Irene has covered Leviathan’s beautiful illustrations with author Scott Westerfeld, and Joe Monti sat down with artist Keith Thompson, but I’m here, as usual, to talk words.
When Leviathan opens, the world is split. England runs on the ingenuity of its scientists; the Darwinists manipulate animals’ and plants’ “life threads” to make powerful beasts of burden or lighter-than-air whale-zeppelins. Across the Channel, most of Europe has gone Clanker instead, using walking-machines and other gears-and-bolts technology and considering the Darwinists’ experiments with life unnatural and blasphemous to boot. It’s 1914, and the world is about to split a little wider.
One of our two young protagonists, Aleksander, is the only son of Archduke Franz Ferdinand—and if that makes you go “uh oh,” then you know how his story starts. The Austro-Hungarians are Clankers through and through, so Aleksander learns to pilot a walking war mecha while on the run.
Meanwhile, back in merry old England, Deryn Sharpe is a girl who wants to work on the great flying creatures, so she cuts her hair, dons her brother’s old uniform, and signs up for the midshipman’s test. I have a soft spot for girls dressing as boys to do things only boys are allowed to do. It’s an apt metaphor for growing up female even today, when models for success and independence are still largely masculine, if not overtly male. As a strong female character, Deryn is in good company with the no-nonsense Dr. Nora Barlow, preeminent Darwinist scientist and meddler in international relations. (Though I would, just once, like to see one of these crossdressing girls who doesn’t luckily end up with small breasts. It’s not only the A-cups who want to become knights or work on flying whales!)
Just as it’s important for girls to have books to read that show girls doing all the hard, smart, funny, dumb, and embarrassing things that we real-life counterparts do, it’s important to catch the boys as well, and the more we can do that all in one book, the better. I don’t know how true it is that girls are innately more verbal and social than boys, but does seem like parents and teachers can have a harder time getting boys to enjoy reading, which is obviously verbal and requires you to care about what other people are up to. (Worse, fictional people who won’t even throw a rock at you if you get bored and walk away from them!) Leviathan should play well to the boys who already like Transformers, Power Rangers, airplanes, or Animal Planet, with its Megazord-like machines and crazy creatures: the flying whale, the neurotic air-jellyfish, the bats that munch on razor blades.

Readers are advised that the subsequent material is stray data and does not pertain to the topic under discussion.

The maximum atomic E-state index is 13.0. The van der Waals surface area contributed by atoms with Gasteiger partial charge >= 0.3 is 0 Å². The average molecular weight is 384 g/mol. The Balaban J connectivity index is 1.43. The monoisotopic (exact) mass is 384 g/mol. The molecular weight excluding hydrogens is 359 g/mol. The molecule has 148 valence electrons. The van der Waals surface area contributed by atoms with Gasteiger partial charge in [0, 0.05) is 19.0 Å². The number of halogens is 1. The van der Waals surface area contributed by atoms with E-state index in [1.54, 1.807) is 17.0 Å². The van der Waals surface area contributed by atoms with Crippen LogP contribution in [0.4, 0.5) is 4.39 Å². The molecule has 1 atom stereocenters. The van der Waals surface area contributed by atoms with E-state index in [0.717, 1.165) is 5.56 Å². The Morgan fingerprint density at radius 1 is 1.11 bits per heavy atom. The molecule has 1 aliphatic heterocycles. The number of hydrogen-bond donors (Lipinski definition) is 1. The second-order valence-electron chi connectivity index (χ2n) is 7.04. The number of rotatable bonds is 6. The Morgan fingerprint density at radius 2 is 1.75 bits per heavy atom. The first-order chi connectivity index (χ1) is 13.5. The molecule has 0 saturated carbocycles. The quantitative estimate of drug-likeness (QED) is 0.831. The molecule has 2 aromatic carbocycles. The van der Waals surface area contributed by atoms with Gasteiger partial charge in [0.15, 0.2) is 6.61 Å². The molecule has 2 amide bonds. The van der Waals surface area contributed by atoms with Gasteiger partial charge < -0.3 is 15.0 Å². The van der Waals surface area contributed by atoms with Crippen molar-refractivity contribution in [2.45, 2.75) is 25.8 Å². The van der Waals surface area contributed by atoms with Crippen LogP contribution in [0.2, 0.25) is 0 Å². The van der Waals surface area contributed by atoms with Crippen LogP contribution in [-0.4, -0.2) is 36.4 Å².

There are a lot of cool things in Leviathan, but by favorite thing about the book was the way Westerfeld handled the movement between Deryn’s and Alek’s chapters. They could have met a little sooner, but the switch from one to the other was always just right—not too much of a cliffhanger, but enough so that I was excited to get back to either plotline. It gave the book great momentum, like swinging through the jungle on one vine after another. The strict discipline aboard the ship Leviathan and Deryn’s natural airmanship make a good contrast with Alek’s panicked flight—again, the difference is a source of energy in the book. I’ve read a lot of YA recently, like The Prophecy of the Sisters by Michelle Zink and The Tree-Shepherd’s Daughter by Gillian Summer, that feels like I’m pushing myself through the story rather than being pulled along by it, so I appreciate Westerfeld’s efforts on that front.
In the Uglies series, Westerfeld gave us “bubbly,” “brain-missing,” and a lot of other atmospheric but easily-decipherable slang terms. In Leviathan, he pays similar attention to the language; Deryn’s sections are littered with words like “boffin” for Darwinist scientists, the exclamation “barking spiders!”, and…well, who really needs to be told what a “clart-snaffling grin” is?
Perhaps your answer is, “a fourteen-year-old!”, the intended audience for Leviathan. I think it skews even a little younger; plotlines like four hundred pages worth of “avoid getting killed,” as well-constructed as the world may be, make me think middle grade. Then again, I was reading Clan of the Cave Bear when I was ten, so my perception might be off.
But trust me, your fourteen-year-old knows the modern-day equivalent of Deryn’s curse, and some parents might be glad to have a long book that doesn’t talk down to its audience, yet contains no sex. (Yeah…for the record, my mother didn’t vet Clan of the Cave Bear.) Leviathan is the kind of book I would have loved to find right after Brian Jaques but before Mercedes Lackey and Robert Jordan: smart, straightforward, detailed, and very light on its big metal feet.
Megan Messinger is a production assistant at Tor.com, and today she is reporting from a farm in Vermont. She has not been chased by a cow yet this visit and is a little disappointed.